One of the most consistently perceptive commentators on dealing with North Korea is Professor Sung-Yoon Lee, an adjunct assistant professor of international politics at the Fletcher School of Law and Diplomacy at Tufts University. By a very interesting coincidence, Stephen Bosworth, the next North Korea Special Envoy, is the Dean there. If Bosworth tolerates views this much at odds with his own, we can certainly hope he’s open-minded enough to take some good advice from Prof. Lee — if not initially, then after it occurs to him that the North Koreans are playing him. This one is a must-read, and it’s hard to single out one graf to quote, but the article is built around five basic points. Here is one that Bosworth should read, and re-read:
Third, in North Korea one finds the most extreme and pervasive manifestation of the cult of personality ever. Pyongyang’s mausoleum for the elder Kim reportedly cost $890 million to build, while hundreds of thousands died from starvation. The deification of the leadership is inseparably tied to the regime’s vigorous pursuit of nuclear status. Nuclear extortion accords the man whom his people call the “Great General” an aura of legitimacy and lends even fantastic slogans like “building a powerful and prosperous state” a semblance of credibility. Meaningful concessions will therefore not be forthcoming from this “omnipotent” leader of the world’s most militarized society unless he is forced to make them. [Prof. Sung-Yoon Lee, Asia Wall Street Journal]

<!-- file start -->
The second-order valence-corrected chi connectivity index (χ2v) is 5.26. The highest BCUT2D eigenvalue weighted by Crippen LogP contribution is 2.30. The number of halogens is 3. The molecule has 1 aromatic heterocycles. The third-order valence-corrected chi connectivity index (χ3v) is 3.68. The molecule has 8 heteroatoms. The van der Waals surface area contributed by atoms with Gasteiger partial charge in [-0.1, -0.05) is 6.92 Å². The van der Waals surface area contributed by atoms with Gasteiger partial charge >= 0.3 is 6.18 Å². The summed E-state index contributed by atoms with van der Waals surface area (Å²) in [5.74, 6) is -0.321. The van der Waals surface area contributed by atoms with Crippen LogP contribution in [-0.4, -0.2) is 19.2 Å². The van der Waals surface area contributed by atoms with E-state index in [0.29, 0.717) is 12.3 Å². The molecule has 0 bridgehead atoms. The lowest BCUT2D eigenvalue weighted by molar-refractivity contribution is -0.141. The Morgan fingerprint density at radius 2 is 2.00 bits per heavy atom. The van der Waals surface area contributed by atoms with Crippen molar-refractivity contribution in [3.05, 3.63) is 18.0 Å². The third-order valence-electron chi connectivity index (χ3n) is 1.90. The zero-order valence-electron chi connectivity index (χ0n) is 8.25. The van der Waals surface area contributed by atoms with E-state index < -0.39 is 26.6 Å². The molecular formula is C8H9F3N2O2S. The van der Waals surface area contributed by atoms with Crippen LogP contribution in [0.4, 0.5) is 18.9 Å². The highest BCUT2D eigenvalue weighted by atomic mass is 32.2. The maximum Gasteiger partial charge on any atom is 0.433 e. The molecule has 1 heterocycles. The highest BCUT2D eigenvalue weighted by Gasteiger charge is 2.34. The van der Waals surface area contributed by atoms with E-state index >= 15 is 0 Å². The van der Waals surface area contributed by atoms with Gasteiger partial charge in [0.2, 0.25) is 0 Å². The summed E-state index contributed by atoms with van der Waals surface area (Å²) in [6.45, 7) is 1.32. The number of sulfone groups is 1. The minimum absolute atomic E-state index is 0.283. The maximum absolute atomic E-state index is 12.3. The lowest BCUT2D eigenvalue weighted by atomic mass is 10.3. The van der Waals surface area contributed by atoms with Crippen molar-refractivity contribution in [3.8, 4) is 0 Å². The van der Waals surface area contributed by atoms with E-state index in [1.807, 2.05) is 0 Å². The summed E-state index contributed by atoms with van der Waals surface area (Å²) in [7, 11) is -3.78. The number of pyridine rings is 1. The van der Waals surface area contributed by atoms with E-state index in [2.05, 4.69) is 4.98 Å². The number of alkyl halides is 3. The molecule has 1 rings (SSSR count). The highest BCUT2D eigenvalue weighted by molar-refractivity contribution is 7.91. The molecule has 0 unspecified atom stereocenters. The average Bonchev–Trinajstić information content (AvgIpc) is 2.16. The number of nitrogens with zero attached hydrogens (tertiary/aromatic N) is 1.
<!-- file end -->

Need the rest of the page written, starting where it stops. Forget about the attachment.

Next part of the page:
I wonder how long it will take for Bosworth to figure this out. The North Koreans’ brazenness at playing the Bush Administration should be lesson enough, but at a minimum, the Obama Administration will feel obligated to give “diplomacy” another chance on its own watch. I suspect that after six months to a year of trying to squeeze something useful out of Agreed Framework 2.0, we’ll start to see rumors of an Agreed Framework 3.0, which is exactly what the North Koreans want. Implicit in the new deal-making will be that North Korea will keep the many concessions it won from the Clinton and Bush Administrations, and demand new concessions in exchange for the same things they’d promised Chris Hill and Robert Einhorn before.